Minnesota statutes relating to school attendance
The statutes listed below are the ones, which are most applicable to child protection case related to truancy.
Parental Responsibility: Minnesota Statute 120A.22 subdivision 1
• The parent of a child is primarily responsible for assuring that the child acquires knowledge and skills that are essential for effective citizenship.
Ages and terms: Minnesota Statute 120A.22 subdivision. 5(a)
• Every child between seven and seventeen years of age must receive instruction unless the child has graduated. Every child under the age of seven who is enrolled in a half-day kindergarten, or a full-day kindergarten program on alternate days, or other kindergarten programs shall receive instruction. Except as provided under subdivision 6, a parent may withdraw a child under the age of enrollment at any time.
Withdrawal from school: Minnesota Statute 120A.22 subdivision 8(1) and (2)
• Any student who is 17 years old who seeks to withdraw from school, and the student’s parent or guardian must attend a meeting with school personnel to discuss educational opportunities available to the student, including alternative educational opportunities and sign a written election to withdraw from school.
Legitimate exemptions: Minnesota Statute 120A.22 subdivision 12
• Child illness, medical, dental, orthodontic, or counseling appointments;
• Family emergencies;
• The death or serious illness or funeral of an immediate family member;
• Active duty in any military branch of the United States;
• The child has a condition that requires ongoing treatment for a mental health diagnosis; and
• Other exemptions included in the district’s school attendance policy.
Violations; penalties: Minnesota Statute 120A.34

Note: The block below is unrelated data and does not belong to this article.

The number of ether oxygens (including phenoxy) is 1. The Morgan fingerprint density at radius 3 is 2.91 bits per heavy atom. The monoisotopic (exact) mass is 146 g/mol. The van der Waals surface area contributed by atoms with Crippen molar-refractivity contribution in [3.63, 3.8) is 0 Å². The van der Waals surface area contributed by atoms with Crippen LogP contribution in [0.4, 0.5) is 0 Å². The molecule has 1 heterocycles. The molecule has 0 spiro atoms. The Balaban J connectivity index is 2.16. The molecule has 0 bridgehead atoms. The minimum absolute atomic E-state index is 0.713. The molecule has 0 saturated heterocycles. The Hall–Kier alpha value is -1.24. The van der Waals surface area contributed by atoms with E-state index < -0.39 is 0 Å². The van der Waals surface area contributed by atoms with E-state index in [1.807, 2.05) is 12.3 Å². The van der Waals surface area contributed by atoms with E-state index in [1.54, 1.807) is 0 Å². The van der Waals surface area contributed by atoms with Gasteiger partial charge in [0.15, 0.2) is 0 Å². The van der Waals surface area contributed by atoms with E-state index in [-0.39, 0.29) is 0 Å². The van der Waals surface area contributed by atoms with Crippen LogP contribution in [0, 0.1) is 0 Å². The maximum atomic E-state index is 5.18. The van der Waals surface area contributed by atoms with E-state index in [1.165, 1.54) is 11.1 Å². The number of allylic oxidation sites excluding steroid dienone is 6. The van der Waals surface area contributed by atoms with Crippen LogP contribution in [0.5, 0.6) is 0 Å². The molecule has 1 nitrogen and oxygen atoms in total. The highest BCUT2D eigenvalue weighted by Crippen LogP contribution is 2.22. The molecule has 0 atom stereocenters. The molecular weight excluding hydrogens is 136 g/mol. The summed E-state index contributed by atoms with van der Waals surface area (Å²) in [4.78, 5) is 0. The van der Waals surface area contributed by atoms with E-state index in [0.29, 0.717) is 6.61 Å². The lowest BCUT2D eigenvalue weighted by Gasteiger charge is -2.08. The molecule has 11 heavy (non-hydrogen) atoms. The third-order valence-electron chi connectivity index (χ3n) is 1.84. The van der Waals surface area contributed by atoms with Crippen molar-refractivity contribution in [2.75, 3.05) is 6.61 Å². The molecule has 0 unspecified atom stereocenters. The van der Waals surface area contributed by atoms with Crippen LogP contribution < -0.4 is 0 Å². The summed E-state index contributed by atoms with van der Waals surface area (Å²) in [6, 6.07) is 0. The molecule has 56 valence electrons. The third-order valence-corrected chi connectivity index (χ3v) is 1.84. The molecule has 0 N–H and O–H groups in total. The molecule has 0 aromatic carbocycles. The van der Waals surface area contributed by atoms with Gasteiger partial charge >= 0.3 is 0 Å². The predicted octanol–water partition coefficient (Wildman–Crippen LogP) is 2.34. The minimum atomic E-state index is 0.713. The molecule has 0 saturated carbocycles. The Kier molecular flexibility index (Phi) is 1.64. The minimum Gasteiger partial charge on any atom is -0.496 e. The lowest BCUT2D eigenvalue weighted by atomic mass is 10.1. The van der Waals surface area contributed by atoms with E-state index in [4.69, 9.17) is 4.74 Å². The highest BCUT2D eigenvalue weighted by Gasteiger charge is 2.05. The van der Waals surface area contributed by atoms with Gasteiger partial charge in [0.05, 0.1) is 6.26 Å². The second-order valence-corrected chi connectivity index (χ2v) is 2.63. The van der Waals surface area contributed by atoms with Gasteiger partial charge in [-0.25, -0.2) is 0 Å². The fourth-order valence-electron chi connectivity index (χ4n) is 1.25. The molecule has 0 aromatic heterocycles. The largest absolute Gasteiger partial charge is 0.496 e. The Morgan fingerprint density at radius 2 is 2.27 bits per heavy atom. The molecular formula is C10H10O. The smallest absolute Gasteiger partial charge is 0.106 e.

• Any person who fails or refuses to provide for instruction of a child of whom the person has legal custody, and who is required by section 120A.22 subdivision 5, to receive instruction, when notified so to do by a truant officer or other official, or any person who induces or attempts to induce any child unlawfully to be absent from school, or who knowingly harbors or employs, while school is in session, any child unlawfully absent from school, shall be guilty of a petty misdemeanor.
Educational neglect and habitual truant
Minnesota Statute 260C.007 subdivision 6(3) and subdivision 6(14)
• “Child in need of protection services means:
-A child who is in need of protection or services because the child is without necessary education because the child’s parent, guardian, or custodian is unable or unwilling to provide that care.
-A child who is in need of protection or services because the child is a habitual truant.
Potential court-ordered dispositions in truancy cases include:
• Lawful school attendance,
• Cooperate with assigned Community Contracted Agency,
• Submit to mental health, chemical dependency, or other therapeutic evaluations and follow recommendations from said evaluations, and
• Individual and family counseling.
Criminal and civil jurisdiction for contribution to need for protection or services
Minnesota Statute 260C.425 subdivision 1(a)
• Any person who by act, word, or omission encourages, causes, or contributes to the need for protection or services is guilty of a gross misdemeanor.
Minnesota Statute 260C.335 subdivision 1
• The juvenile court has civil jurisdiction over persons contributing to the need for protection or services of a child under the provision of this section.